On April 26, around 10 a.m., on the same day as the anniversary of the explosion at Chernobyl, the Husky Refinery here exploded and caught fire. For nine hours, toxic fumes blew 30 miles to the south. Eleven workers were injured but soon recovered. Most of this city along the shore of Lake Superior had to be evacuated.
Without having yet learned the
details about the damage, Superior’s Democratic Mayor Jim Paine
said that the air was unpolluted after the fire was put out. Right
away, however, community member began to express their fears about
the quality of the water, air, and soil.
Husky is an oil and gas corporation
headquartered in Calgary, Alberta, and a tripartite player with
Enbridge and TransCanada. Its Superior refinery takes in tar sands
from Alberta and, as one of the projects, turns the oil into asphalt.
To make asphalt, Husky uses a deadly chemical called hydrogen
fluoride (HF). The burning asphalt on April 26 was merely a few feet
from the tanks of this deadly substance. If the fire had released the
HF, Superior and much of the surrounding area might resemble
“A worst-case-scenario release
from this facility would cover a radius that would encompass the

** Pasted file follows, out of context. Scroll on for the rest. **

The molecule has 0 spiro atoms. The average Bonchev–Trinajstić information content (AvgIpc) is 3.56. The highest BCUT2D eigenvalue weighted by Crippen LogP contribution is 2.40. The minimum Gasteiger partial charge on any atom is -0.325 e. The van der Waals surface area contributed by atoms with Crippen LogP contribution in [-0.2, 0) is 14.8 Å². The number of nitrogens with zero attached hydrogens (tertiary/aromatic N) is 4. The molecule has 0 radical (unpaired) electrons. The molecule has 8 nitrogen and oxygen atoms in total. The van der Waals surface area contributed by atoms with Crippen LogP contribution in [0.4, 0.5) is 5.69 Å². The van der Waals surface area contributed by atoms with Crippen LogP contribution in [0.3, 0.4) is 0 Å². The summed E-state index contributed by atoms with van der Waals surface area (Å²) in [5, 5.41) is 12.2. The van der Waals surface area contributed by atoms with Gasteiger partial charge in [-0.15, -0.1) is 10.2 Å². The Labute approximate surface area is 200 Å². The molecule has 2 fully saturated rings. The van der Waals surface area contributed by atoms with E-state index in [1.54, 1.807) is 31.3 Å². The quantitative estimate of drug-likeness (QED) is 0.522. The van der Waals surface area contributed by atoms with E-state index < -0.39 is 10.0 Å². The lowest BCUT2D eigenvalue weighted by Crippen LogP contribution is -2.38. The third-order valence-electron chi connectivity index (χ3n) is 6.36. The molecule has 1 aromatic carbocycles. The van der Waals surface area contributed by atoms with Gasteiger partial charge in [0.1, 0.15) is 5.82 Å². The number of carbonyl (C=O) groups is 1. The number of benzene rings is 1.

entire populated area of the city of Superior and much of Duluth,”
reads the Douglas County hazardous materials response plan. “The
number of people affected would vary by season and current weather
conditions but would range in the thousands any time of year.”
Hydrogen fluoride is also an
additive used in gasoline refining. About 50 refineries around the
country employ the substance—a potential danger to millions of
people. In high concentrations, the fumes burn the skin and lungs.
To present a business-as-usual
facade, Husky held a public forum, which was vigorously opposed by
activists seeking answers. And so, activists with local groups and
Socialist Action organized an alternative forum, which featured local
environmentalists as speakers. About 100 people attended.
In response to growing fears, Husky
held a Q and A at a local middle school within sight of the oil
refinery towers. But instead of answering community concerns with
facts, Husky supplied catered food, Husky paraphernalia, and plenty
of mis-information. Community activists are demanding that HF be
removed from Superior. They want more transparency about the fire and
building green alternatives to the Husky Refinery. This is Superior,
>> The article above was written by Lucas Dietsche.